# Error from rounding

I just finish the first Schweser mock. i found a problem concerning the calculator decimal that I want to have your opinion.

In the question 101 PM mock 1, given Call = 8.81, Put = 7.34, S =K = 40, T = 0.75 (9 months) and r = 5%, is an arbitrage opportunity possible?

My answer is: the price of Put must be: Put = Call-S+K*exp(-0.05*0.75) = 8.81 - 40 + 40* exp(-0.05*0.75) = 7.33776709

Because 7.33776709 is different to 7.34, there is an arbitrage opportunity.

But the solution makes me surprise, schweser use same formula as mine but takes only 2 decimal digits and the price of Put is Put = 8.81 - 40 + 40* exp(-0.05*0.75) = 7.34 and so, there is no arbitrage opportunity.

Why two digits, but not three, four, or zero?

Do you have any suggestion to do if we get this kind of question in exam?

there’s also a similar problem in one of the Fixed Income Topic Tests. with 2 decimal places, there’s no arbitrage, but if you use 6 decimal places, there’s a 0.02 price difference.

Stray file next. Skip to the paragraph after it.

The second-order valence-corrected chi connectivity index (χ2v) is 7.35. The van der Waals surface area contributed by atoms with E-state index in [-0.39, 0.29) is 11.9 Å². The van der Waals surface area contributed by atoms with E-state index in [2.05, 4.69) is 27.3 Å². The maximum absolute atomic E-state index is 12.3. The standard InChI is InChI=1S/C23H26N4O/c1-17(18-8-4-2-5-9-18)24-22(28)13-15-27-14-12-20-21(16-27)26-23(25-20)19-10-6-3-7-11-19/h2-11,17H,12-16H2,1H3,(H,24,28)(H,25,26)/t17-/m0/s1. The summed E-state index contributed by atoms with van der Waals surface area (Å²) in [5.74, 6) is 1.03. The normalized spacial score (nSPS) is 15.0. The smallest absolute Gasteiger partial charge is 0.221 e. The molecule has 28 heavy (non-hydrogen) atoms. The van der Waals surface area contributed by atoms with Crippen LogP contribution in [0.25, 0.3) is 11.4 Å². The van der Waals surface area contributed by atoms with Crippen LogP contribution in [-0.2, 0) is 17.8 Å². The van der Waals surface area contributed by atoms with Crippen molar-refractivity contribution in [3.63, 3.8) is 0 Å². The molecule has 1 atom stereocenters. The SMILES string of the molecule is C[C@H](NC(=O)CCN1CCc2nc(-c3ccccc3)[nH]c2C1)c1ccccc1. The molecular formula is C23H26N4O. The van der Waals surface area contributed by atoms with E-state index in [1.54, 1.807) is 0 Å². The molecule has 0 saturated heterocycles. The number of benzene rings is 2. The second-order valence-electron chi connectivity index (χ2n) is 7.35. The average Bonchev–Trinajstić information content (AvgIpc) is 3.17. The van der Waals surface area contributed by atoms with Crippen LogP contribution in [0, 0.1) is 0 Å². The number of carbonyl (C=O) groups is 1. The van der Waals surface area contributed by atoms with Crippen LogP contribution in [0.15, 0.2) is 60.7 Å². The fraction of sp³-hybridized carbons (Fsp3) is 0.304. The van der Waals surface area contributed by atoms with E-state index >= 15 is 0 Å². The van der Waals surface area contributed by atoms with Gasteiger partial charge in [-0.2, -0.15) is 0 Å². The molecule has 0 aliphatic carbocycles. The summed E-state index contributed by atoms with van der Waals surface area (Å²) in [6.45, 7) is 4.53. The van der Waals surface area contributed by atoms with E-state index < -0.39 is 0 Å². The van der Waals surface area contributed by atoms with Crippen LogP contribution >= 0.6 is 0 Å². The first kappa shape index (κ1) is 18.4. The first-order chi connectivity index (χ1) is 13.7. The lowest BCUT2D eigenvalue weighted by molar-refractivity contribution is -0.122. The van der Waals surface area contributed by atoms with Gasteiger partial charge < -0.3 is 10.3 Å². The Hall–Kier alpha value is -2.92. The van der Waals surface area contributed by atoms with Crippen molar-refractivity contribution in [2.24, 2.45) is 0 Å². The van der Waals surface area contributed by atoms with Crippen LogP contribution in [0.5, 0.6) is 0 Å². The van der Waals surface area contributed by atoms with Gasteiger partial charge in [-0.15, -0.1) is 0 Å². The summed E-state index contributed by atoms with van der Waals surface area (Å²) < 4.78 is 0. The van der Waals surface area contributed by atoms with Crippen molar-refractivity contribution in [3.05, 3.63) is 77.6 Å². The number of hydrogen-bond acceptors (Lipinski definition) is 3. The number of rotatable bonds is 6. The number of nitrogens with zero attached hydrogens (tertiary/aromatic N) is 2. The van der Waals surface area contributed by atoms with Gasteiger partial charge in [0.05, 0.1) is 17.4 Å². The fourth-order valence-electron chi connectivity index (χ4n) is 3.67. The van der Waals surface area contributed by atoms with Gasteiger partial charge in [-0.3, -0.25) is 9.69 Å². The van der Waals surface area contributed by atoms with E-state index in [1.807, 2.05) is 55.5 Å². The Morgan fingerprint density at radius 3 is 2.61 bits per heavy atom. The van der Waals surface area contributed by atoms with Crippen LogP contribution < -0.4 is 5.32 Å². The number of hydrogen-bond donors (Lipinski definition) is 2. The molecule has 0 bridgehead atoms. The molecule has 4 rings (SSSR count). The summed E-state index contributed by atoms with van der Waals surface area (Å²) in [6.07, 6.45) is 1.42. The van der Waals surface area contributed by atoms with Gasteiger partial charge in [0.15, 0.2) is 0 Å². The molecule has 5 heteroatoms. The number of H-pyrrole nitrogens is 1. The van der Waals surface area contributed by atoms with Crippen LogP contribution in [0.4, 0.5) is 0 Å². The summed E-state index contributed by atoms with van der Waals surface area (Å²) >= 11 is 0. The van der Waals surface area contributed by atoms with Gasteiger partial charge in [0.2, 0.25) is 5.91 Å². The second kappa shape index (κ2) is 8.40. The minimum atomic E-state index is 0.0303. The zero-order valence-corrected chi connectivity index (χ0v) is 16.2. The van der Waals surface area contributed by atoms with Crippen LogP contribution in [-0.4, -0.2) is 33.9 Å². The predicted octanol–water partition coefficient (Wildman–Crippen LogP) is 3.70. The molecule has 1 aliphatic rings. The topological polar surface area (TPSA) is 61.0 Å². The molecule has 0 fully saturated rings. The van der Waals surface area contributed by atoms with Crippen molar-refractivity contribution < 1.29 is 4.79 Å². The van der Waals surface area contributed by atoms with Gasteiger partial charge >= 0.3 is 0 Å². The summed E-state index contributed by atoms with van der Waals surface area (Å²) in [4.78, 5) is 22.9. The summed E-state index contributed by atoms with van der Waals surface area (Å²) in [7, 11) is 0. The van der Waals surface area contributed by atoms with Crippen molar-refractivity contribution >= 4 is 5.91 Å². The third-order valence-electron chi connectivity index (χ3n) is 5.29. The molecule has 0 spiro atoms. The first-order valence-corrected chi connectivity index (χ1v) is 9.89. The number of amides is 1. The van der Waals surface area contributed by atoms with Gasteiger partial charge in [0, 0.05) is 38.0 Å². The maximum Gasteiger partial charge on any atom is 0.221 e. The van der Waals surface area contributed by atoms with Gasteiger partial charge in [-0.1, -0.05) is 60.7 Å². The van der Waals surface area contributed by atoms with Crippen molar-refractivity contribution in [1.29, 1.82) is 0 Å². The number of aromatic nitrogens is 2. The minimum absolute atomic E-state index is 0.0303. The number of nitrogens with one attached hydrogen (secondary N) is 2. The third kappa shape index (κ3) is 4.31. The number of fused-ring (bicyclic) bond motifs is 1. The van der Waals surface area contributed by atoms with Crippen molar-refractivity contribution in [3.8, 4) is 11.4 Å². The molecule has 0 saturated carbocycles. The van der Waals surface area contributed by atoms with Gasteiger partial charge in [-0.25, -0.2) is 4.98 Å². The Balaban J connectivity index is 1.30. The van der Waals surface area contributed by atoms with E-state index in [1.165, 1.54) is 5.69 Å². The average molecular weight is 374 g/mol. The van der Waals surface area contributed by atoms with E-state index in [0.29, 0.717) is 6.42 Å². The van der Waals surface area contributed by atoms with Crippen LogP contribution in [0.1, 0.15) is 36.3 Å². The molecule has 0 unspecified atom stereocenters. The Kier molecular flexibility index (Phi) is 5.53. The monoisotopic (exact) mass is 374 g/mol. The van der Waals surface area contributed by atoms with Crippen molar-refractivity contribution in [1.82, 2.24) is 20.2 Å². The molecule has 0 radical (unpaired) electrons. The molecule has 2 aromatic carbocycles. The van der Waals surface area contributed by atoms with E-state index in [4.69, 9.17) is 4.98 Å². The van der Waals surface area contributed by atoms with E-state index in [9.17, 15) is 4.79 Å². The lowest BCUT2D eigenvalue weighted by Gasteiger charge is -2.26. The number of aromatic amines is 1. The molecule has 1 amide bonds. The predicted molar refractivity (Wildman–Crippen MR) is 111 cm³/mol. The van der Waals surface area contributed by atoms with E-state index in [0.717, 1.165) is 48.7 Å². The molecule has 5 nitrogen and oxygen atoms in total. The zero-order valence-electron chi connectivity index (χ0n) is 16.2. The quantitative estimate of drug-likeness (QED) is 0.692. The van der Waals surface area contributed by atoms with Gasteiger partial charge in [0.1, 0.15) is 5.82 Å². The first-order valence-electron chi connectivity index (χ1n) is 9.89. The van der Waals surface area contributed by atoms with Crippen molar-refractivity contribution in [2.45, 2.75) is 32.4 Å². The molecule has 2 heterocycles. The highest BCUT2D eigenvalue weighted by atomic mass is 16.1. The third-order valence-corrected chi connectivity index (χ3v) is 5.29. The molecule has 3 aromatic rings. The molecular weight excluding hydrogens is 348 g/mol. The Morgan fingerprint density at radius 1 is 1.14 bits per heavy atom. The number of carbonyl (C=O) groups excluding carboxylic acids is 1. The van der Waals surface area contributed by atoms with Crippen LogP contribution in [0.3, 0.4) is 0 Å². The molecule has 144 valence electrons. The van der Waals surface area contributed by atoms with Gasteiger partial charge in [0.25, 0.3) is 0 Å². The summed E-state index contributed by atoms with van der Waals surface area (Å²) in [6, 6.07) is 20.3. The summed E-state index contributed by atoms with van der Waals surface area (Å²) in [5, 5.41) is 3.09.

this is why I asked for the proper number of decimals to use for the exam here, I’d probably go with CFAI Topic Test in this one and go 6 decimal places.

I totally agree with you.

Besides, the problem I mentionned seems more complex.

In my opinion, if the interest rate is different to zero, the CORRECT answer for this kind of question (is an arbitrage opportunity possible) is always YES.

Why? Because if r is different to zero, the terme exp(r*T) is NEVER a rational number. So, the Call-Put parity equation, with input given by CFAI, will be always invalid (even you take 6 or 100 digits). Without calculator, you can confirm: there is an arbitrage opportunity.